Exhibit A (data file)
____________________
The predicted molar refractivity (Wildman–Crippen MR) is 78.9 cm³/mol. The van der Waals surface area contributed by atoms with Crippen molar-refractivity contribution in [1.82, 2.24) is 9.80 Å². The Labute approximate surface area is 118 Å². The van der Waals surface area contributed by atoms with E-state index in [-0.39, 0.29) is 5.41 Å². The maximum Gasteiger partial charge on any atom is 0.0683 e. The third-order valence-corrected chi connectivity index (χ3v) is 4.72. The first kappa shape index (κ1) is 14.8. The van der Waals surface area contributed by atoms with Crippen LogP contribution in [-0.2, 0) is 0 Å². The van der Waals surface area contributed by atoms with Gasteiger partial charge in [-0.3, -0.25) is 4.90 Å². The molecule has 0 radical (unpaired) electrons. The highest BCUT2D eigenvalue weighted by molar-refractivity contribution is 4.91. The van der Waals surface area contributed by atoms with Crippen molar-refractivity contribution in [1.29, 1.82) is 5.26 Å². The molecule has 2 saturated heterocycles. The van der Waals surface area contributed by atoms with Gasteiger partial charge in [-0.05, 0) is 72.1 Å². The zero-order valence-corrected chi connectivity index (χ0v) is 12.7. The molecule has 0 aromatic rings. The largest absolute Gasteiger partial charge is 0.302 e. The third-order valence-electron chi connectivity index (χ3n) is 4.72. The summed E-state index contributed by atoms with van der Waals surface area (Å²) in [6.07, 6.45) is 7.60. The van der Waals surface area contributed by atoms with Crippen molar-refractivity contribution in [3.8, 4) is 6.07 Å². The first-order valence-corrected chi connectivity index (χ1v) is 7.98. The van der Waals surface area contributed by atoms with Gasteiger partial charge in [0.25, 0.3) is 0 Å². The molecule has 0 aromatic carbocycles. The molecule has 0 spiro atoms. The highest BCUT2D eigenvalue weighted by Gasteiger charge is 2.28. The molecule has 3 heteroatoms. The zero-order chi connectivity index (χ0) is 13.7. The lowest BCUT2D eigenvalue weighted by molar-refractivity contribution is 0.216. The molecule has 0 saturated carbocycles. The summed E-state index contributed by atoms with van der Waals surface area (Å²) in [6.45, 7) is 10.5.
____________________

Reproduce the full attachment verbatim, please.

The predicted molar refractivity (Wildman–Crippen MR) is 78.9 cm³/mol. The van der Waals surface area contributed by atoms with Crippen molar-refractivity contribution in [1.82, 2.24) is 9.80 Å². The Labute approximate surface area is 118 Å². The van der Waals surface area contributed by atoms with E-state index in [-0.39, 0.29) is 5.41 Å². The maximum Gasteiger partial charge on any atom is 0.0683 e. The third-order valence-corrected chi connectivity index (χ3v) is 4.72. The first kappa shape index (κ1) is 14.8. The van der Waals surface area contributed by atoms with Crippen LogP contribution in [-0.2, 0) is 0 Å². The van der Waals surface area contributed by atoms with Gasteiger partial charge in [-0.3, -0.25) is 4.90 Å². The molecule has 0 radical (unpaired) electrons. The highest BCUT2D eigenvalue weighted by molar-refractivity contribution is 4.91. The van der Waals surface area contributed by atoms with Crippen molar-refractivity contribution in [1.29, 1.82) is 5.26 Å². The molecule has 2 saturated heterocycles. The van der Waals surface area contributed by atoms with Gasteiger partial charge in [-0.05, 0) is 72.1 Å². The zero-order valence-corrected chi connectivity index (χ0v) is 12.7. The molecule has 0 aromatic rings. The largest absolute Gasteiger partial charge is 0.302 e. The third-order valence-electron chi connectivity index (χ3n) is 4.72. The summed E-state index contributed by atoms with van der Waals surface area (Å²) in [6.07, 6.45) is 7.60. The van der Waals surface area contributed by atoms with Crippen molar-refractivity contribution in [3.8, 4) is 6.07 Å². The first-order valence-corrected chi connectivity index (χ1v) is 7.98. The van der Waals surface area contributed by atoms with Gasteiger partial charge in [0.25, 0.3) is 0 Å². The molecule has 0 aromatic carbocycles. The molecule has 0 spiro atoms. The highest BCUT2D eigenvalue weighted by Gasteiger charge is 2.28. The molecule has 3 heteroatoms. The zero-order chi connectivity index (χ0) is 13.7. The lowest BCUT2D eigenvalue weighted by molar-refractivity contribution is 0.216. The molecule has 0 saturated carbocycles. The summed E-state index contributed by atoms with van der Waals surface area (Å²) in [6.45, 7) is 10.5.